View Full Version : Measure Twice, Cut never.

02-21-2011, 08:58 PM
The most important position in football is the QB.

And, as a fan, what I keep hearing from the experts is that the most important characteristic of a QB is accuracy.

I assume that means dynamic accuracy. The ability to throw it through a window that moves and opens and shuts in time.

So why don't they have a quantitative measurement of QB accuracy in the combine. I can easily imagine a set of rails/robots which go down paths and randomly "become open" with little targets to hit. It would be very repeatable and a QB could get a reliable score.

So with all the control freaks and quants in the NFL, why don't they have a quantitative measure of QB accuracy?

I remember a sports show a year ago, probably ESPN that threw up a little accuracy test. And lo and behold, guess who came out the best by the numbers? Drew Brees.

So test with numbers that relate to actual NFL patterns are easily doable. Even the stupid little TV show could readily differentiate between Drew Brees and Jamarcus Russell.

So why doesn't the combine do it?

02-21-2011, 09:06 PM
You'd have to see how they'd do it under pressure, which wouldn't be possible at a combine.

02-21-2011, 09:16 PM
1) Any number is better than no number.

2) Make a time limit for pressure. There is a thousand ways to do this. It can be improved with practice.

3) The stupid TV show was able to rank Drew Brees on top.

Just because a test isn't an exact analog for real life, doesn't mean it can't CORRELATE with real life. Important point of experimental science.

We test drugs on lab rats, but we aren't trying to make drugs for lab rats.

02-21-2011, 09:28 PM
I think the show you're talking about is Sport Science, because I believe I saw that same episode. Great show.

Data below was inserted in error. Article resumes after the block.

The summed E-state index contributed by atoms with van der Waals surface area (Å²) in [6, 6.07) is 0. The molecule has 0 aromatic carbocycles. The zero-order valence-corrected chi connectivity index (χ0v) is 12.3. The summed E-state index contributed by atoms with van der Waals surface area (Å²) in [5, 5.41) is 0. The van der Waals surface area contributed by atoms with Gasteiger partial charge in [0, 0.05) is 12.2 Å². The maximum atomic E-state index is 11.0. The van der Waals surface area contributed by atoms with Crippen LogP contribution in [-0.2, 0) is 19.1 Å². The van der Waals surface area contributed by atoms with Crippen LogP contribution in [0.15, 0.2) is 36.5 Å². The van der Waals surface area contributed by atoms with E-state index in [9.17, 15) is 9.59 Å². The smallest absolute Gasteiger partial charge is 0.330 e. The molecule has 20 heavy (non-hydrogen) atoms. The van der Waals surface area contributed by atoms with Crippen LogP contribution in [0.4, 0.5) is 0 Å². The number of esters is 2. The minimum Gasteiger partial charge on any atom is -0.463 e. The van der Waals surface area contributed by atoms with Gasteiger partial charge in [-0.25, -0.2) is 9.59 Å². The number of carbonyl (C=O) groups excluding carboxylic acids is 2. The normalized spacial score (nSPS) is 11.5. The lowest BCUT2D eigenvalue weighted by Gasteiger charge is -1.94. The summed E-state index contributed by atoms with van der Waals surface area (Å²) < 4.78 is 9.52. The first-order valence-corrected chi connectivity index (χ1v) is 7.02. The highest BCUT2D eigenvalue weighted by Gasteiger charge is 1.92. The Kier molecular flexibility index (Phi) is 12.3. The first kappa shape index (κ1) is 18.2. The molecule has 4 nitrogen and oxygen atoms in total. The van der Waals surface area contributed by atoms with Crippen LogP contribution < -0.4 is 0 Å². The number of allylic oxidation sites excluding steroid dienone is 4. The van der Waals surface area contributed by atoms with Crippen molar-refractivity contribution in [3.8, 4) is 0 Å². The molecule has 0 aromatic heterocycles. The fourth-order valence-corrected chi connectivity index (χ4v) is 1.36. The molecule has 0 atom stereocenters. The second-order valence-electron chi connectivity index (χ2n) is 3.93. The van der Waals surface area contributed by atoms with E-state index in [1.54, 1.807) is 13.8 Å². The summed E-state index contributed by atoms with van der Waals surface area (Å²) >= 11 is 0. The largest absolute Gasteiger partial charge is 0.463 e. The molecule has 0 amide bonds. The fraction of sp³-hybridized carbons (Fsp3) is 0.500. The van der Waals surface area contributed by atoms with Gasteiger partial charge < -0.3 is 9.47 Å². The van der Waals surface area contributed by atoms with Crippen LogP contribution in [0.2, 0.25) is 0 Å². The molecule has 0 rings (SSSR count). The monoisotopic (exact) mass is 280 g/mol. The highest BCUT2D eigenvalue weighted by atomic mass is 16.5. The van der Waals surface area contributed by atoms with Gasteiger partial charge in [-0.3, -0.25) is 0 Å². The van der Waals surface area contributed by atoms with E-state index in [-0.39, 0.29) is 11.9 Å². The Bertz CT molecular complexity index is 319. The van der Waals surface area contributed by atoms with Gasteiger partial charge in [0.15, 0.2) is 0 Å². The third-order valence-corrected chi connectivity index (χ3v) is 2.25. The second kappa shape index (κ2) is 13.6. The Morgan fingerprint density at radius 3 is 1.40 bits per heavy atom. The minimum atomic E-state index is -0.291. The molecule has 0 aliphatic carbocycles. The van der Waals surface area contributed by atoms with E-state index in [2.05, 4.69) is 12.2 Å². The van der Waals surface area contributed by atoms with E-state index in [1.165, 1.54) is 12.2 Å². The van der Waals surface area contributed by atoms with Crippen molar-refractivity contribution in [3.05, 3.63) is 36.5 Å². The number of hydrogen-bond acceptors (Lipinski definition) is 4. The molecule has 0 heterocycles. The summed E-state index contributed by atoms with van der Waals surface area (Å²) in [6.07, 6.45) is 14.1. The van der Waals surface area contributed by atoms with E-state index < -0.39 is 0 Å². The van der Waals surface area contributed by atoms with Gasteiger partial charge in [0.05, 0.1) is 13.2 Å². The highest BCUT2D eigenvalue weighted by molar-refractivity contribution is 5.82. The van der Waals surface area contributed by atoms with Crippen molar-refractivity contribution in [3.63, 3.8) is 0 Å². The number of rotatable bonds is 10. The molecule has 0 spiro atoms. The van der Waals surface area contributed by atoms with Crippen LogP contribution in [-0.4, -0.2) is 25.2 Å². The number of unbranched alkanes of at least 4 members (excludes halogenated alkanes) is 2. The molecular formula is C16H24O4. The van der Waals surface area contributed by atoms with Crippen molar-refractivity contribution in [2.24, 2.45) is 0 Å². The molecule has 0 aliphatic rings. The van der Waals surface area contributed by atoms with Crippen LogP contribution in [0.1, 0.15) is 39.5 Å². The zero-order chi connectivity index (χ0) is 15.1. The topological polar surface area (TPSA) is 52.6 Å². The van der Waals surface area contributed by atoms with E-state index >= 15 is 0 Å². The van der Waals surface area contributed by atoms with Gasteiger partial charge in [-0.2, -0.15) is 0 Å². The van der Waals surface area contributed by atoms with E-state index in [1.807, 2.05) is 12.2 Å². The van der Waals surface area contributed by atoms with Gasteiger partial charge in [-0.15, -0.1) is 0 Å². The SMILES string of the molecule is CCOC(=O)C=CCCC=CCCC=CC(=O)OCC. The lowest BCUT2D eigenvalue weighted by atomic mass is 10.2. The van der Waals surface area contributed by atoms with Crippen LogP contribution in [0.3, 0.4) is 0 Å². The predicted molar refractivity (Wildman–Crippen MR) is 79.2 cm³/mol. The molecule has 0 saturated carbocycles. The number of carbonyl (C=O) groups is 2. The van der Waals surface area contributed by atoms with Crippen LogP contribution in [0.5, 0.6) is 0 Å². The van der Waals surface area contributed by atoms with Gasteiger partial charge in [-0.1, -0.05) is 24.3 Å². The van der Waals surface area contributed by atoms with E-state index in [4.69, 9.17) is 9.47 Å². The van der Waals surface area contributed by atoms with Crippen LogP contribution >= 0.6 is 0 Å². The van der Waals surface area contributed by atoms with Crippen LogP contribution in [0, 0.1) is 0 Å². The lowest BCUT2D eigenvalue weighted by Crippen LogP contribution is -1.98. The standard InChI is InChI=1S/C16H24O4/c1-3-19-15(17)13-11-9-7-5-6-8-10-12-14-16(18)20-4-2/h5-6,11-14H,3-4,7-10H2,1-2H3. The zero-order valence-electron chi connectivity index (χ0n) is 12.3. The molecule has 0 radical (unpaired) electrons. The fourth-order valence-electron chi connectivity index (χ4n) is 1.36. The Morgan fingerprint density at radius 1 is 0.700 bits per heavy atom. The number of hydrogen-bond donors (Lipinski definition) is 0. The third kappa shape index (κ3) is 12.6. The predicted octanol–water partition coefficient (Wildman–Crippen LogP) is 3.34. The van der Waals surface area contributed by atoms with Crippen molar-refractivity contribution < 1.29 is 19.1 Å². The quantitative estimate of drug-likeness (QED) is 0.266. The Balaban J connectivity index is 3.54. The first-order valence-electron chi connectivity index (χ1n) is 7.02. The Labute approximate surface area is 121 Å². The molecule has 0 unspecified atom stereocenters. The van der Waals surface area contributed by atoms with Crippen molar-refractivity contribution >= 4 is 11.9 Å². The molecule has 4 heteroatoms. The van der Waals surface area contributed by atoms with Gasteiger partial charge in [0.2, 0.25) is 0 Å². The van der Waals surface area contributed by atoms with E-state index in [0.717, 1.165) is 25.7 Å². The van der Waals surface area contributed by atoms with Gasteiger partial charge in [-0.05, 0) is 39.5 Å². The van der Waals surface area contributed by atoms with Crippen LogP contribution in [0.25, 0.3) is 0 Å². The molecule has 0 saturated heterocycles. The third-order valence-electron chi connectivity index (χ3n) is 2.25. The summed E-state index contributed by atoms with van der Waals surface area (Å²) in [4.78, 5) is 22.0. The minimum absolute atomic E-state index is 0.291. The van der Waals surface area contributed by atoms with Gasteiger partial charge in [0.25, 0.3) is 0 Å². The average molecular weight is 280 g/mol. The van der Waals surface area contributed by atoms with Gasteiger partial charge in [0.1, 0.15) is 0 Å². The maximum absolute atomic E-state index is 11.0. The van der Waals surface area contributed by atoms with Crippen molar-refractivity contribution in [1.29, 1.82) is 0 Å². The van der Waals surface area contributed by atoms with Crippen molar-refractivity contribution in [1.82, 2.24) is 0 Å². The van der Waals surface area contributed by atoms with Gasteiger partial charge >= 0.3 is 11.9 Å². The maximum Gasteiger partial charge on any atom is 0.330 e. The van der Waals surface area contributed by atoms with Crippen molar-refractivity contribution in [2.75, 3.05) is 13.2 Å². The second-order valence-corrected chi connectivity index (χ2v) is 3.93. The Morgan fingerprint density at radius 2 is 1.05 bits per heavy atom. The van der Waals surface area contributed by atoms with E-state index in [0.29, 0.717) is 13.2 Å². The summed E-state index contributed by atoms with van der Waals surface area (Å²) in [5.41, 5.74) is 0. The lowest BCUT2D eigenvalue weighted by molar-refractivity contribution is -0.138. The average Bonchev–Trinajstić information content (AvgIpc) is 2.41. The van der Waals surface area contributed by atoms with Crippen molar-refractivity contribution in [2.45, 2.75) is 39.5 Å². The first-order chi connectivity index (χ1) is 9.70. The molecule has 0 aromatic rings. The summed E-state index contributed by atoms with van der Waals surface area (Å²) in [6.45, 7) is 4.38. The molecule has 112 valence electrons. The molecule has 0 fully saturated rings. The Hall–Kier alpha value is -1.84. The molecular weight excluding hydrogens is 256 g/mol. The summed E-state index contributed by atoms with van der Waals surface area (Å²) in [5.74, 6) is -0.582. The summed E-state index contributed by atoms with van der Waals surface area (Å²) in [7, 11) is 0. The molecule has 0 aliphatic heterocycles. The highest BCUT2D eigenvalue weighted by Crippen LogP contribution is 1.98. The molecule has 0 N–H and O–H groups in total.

02-21-2011, 09:31 PM
It was a great show. And I am calling it stupid, when I probably should call it simple. It was simply a tv show with a certain episode wanting to quantify QB "accuracy" and it did enough of a good job that it got results which highly correlate with our own qualitative rankings.

So a concerted effort by the NFL Combine should be able to produce a series of tests with a MUCH HIGHER correlation with success.


02-21-2011, 09:40 PM
The stupid show is Sport Science.


02-22-2011, 02:39 AM
Where is the film from Josh McCown as referenced at 3:13 on this film? I can't google it.

02-22-2011, 07:51 AM
I like the idea, but I have a feeling that not much would change; at least initally. The top quarterbacks would argue that their play on the field is enough and would choose not to do the test on their Pro Days. Top guys will throw comfortably to their own receivers and look good by routinely throwing 40+ completions out of 45 throws. The quarterbacks who show up at the combine who would do the test would be the ones who have nothing to lose (Think Pat Devlin). Teams may get frustrated with the lack of numbers for the top guys, but hype, fan pressure, internal scouts, Scouts, Inc., etc. would all still pressure the team to take the guy who looks the best.

I bet there would be a good correlation between NFL success and a test like this, but it takes the first perceived gamble being successful to provide change. Only then would there be a situation where Team X tells Top Prospect Z that they will not draft him unless he does the test. It could be a possible long term solution, though. Since I like numbers, I would love to see this test.

02-22-2011, 07:59 AM
The stupid show is Sport Science.


I had not seen this before. It makes me think that it is not good news for Jay Cutler. I will now hang my head in sadness.

02-22-2011, 08:00 AM
It's interesting that the test would be declined by the QBs. But you just gotta keep gathering the numbers and let peer pressure and competitive spirit motivate people to test.

Remember even Peyton went to the combine, but some would not go. That in itself would raise questions. Remember also that there will be a rookie scale in place.

Turk Schonert
02-23-2011, 11:26 AM
darvon, there is a measuring device ... game film. The sports science display showed that an accurate QB can hit a target with better frequency than an Olympic archer. Accuracy in NFL games comes with a lot more than being completely balanced, having no obstruction, and throwing at a stationary target.

02-23-2011, 01:57 PM
I had seen that before but I just watched it again and it really is amazing. Brees is the man.